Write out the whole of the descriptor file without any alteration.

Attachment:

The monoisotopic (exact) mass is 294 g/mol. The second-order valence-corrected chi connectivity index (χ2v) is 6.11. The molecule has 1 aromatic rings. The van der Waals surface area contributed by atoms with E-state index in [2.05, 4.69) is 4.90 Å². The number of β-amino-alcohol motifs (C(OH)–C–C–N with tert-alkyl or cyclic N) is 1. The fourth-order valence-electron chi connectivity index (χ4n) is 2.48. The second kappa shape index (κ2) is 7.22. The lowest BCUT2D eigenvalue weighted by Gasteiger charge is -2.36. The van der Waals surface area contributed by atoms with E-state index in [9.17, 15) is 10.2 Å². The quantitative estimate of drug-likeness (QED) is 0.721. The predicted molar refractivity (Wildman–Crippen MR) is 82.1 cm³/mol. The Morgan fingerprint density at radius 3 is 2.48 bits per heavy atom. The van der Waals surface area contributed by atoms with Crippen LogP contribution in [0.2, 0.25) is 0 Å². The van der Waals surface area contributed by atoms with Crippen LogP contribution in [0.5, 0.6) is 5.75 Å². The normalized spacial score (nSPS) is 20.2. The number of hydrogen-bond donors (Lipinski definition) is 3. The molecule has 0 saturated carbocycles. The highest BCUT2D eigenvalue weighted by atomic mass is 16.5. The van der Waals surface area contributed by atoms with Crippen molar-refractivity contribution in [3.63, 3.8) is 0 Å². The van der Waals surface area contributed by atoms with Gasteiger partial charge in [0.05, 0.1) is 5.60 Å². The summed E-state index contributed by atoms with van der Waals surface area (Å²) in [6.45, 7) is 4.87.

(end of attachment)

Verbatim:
The monoisotopic (exact) mass is 294 g/mol. The second-order valence-corrected chi connectivity index (χ2v) is 6.11. The molecule has 1 aromatic rings. The van der Waals surface area contributed by atoms with E-state index in [2.05, 4.69) is 4.90 Å². The number of β-amino-alcohol motifs (C(OH)–C–C–N with tert-alkyl or cyclic N) is 1. The fourth-order valence-electron chi connectivity index (χ4n) is 2.48. The second kappa shape index (κ2) is 7.22. The lowest BCUT2D eigenvalue weighted by Gasteiger charge is -2.36. The van der Waals surface area contributed by atoms with E-state index in [9.17, 15) is 10.2 Å². The quantitative estimate of drug-likeness (QED) is 0.721. The predicted molar refractivity (Wildman–Crippen MR) is 82.1 cm³/mol. The Morgan fingerprint density at radius 3 is 2.48 bits per heavy atom. The van der Waals surface area contributed by atoms with Crippen LogP contribution in [0.2, 0.25) is 0 Å². The van der Waals surface area contributed by atoms with Crippen LogP contribution in [0.5, 0.6) is 5.75 Å². The normalized spacial score (nSPS) is 20.2. The number of hydrogen-bond donors (Lipinski definition) is 3. The molecule has 0 saturated carbocycles. The highest BCUT2D eigenvalue weighted by atomic mass is 16.5. The van der Waals surface area contributed by atoms with Crippen molar-refractivity contribution in [3.63, 3.8) is 0 Å². The van der Waals surface area contributed by atoms with Gasteiger partial charge in [0.05, 0.1) is 5.60 Å². The summed E-state index contributed by atoms with van der Waals surface area (Å²) in [6.45, 7) is 4.87.